REVIEW / JEREMY GLOVER
PHOTO / MATT FARIES
It was a dicey proposition. It could have been a five-hour round trip drive for nothing.
Psychedelic mavens Animal Collective were playing in Fayetteville, Arkansas – their first ever show in the state. I had waited too late to get tickets to the sold out show so I turned to Stubhub, a solidly shady ticket reseller where you have no contact with the seller. This would be a key point once I read the specifics on George’s Majestic Lounge website that any resold tickets had to have an email confirmation. I knew that chances were I was on the fringes of this concert, yet these things have a way of working out.
As the line to the venue door crept along, the warmth of a faint beat let me know that Animal Collective had already kicked off. “Ain’t got time for that, the shows started,” said the doorman as he ushered us through no questions asked. As luck would have it we were the breaking point in giving a damn about ticket verification.
I walked in to everything I hoped it would be – a pretty rare feeling. Panda Bear, Geologist and Avey Tare were set up across the front of the stage with all manner of samplers, keyboards, electric organs, mixers set up around them, occupying an individual space, while melding rhythms, beats, squawks, beeps and blips that formed new shapes and movements before disintegrating into something wholly new.
The visuals took a minute to process as I angled up the side of the packed room for better position. Behind each member of the band were large white Dadaist statues on which the intricate visual light show was projected, writhing and twisting along to the music. They had a new drummer who banged wildly and found strange pockets in the hypnotic sounds. This was a nice development as it freed up Panda Bear who typically plays drums and works samplers more toward the back of the stage.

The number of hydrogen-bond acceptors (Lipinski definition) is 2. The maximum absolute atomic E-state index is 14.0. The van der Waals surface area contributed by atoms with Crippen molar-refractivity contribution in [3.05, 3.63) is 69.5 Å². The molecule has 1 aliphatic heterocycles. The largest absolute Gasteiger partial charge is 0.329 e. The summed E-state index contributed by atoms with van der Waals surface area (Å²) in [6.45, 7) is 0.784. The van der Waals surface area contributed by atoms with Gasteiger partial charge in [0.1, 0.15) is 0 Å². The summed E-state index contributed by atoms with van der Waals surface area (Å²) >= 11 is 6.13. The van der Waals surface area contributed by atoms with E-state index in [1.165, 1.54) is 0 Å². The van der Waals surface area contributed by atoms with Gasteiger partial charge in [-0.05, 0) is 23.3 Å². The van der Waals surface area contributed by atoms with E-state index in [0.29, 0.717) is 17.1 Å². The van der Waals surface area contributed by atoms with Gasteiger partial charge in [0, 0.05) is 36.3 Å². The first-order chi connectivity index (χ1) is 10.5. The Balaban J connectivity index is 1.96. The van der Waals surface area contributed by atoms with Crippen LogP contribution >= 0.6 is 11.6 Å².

Being about halfway familiar with the new album “Painting With” was a benefit, as I had no clue where the soundscape would detour next. It was guided by the soaring vocals of Panda Bear and the slow speak-singing switching instantly to spastic yelling of Avey Tare. At times both were harmonizing – stretching words that were rich and unintelligible then veering into a syncopated back-and-forth that was mesmerizing.
The crowd was in a frenzy down front as security kept trying to pick out someone from the happy madness happening near the stage. I eventually eased to the back of the room for a beer and to take in the encore, which started with the subdued magic and off kilter harps of “Bees” – muted blue lights and swarming oversized bees projected across the stage. When the first notes of the new single “FloriDada” hit the crowd erupted and sang along as best they could to an Animal Collective twister.
After the show, I had that post-life affirming moment whenever you see something that’s surpasses expectation, that takes you places you had been wanting to go – when humanity as a whole goes up a few notches in your book.
“Anybody got a light?” said a sweaty pixie-haired girl in a purple skirt to no one in particular. I happened to, held it out, and asked her why she was dragged out of the show.
“For crowd surfing,” she said, inhaling the first drag deeply then slipping away quickly, wild-eyed into the night.